Published on September 7th, 2012 | by Alessandra Calderin2
Electric Zoo 2012 Fool’s Gold Tent: A-Trak Slays With Scratches
If record labels were religious sects, then I would have officially been converted under the altar of Fool’s Gold by the prophet A-Trak. On the hottest day of Zoo (and I mean that literally and metaphorically), the perfectly curated Fool’s Gold Clubhouse served some of the freshest sets of the fest. From co-founders Nick Catchdubs to A-Trak and everyone in between, the Fool’s Gold takeover rattled Riverside non-stop, complete with that lovable caped and gold faced mascot.
Gesaffelstein pumped the tent with deep house grooves. Nadastrom gave midday festival goers a reason to bounce. After A-Trak introduced him and his hair, Dillon Francis slayed with a diverse set littered with Sour Patch synths, moombah madness and a sort of obligatory amplification that left no room for down time. As usual, he threw in a crowd pleasing throw back, a Vengaboys classic, which clearly hit the right chord for all in attendance. Including “80s Fitness,” an at the time unreleased and highly anticipated nugget of bass madness by Koan Sound, was the icing on this cracked out cake of a set.
Following up with a glitchy genre defying spasm hour was Jack Beats who delighted with booms, pops, whoops and plenty of recently released Careless EP. As the sun set on a magical first day, the long locks of Tommy Trash whipped back and forth through out a trashed out set that went hard with bumps and grinds of beats and bass.
After hours of jumping and bumping, the time came to put on our 3D glasses (because we live in the future and all the Riverside headliner visuals were in 3D) and await the turntable god. From the moment he approached the decks, A-Trak had as much control over his audience as he did the needles he scratched so artfully over vinyl. It was game over from then on. He sang along to his remix of Martin Solveig’s “The Night Out,” and the crowd bounced with him as he loomed over the decks. He encouraged the audience to let out their inner beast during “Big Bad Wolf,” and the tent exploded with howls. He indulged tired ears with a freestyle scratch set over Zinc collab jam “Stingray” and transitioned through a drum and bass tempo into trap and back. For lovers of his monthly Fool’s Gold Radio mix, he closed out the set with last month’s tastiest tracks, Boys Noize’s acid house boomer,”XTC,” and Funkin’ Matt’s “I Wish.”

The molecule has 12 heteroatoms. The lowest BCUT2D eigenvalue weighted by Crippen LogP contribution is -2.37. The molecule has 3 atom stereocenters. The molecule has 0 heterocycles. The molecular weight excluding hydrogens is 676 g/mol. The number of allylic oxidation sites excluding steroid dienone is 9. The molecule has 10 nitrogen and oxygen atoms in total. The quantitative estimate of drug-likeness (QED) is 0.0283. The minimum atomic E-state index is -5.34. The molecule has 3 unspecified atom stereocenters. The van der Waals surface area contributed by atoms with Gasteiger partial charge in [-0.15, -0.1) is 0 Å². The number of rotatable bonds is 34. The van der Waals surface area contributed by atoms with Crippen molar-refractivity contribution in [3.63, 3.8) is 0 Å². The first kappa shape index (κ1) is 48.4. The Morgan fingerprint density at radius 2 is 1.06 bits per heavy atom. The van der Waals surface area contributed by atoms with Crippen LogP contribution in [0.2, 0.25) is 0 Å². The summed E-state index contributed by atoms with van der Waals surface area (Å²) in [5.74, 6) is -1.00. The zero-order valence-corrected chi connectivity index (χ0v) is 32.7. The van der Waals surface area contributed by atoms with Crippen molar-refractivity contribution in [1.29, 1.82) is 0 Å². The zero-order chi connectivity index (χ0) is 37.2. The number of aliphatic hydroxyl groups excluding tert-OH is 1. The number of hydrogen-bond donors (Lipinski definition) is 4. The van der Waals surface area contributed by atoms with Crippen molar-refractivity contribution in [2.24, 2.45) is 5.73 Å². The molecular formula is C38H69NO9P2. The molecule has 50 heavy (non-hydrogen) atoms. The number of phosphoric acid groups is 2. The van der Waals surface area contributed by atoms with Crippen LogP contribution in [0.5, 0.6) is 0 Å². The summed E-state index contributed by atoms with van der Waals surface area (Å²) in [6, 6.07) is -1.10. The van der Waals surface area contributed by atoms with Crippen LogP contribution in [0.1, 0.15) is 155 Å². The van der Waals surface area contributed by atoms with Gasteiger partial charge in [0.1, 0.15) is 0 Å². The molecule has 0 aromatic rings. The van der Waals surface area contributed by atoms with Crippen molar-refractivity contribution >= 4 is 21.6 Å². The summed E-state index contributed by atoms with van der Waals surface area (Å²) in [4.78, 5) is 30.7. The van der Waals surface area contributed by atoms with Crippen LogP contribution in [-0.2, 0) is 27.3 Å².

And what’s an A-Trak set without a final foray into the land of supreme scratching. The way he fidgets and caresses the turntable is, in a word, cool. The comparison has been made that DJs are the new rock stars, and of course every one of them can be analogous to a front man, but only true turn-tablists can achieve the same aesthetic that, say, a Jimi Hendrix could through a guitar solo. That fluidity of motion through the fingers doesn’t happen at every set and it make for an awe-inspiring, dare I say mind altering, experience.
I don’t believe in much, but after last weekend, I believe in Fool’s Gold.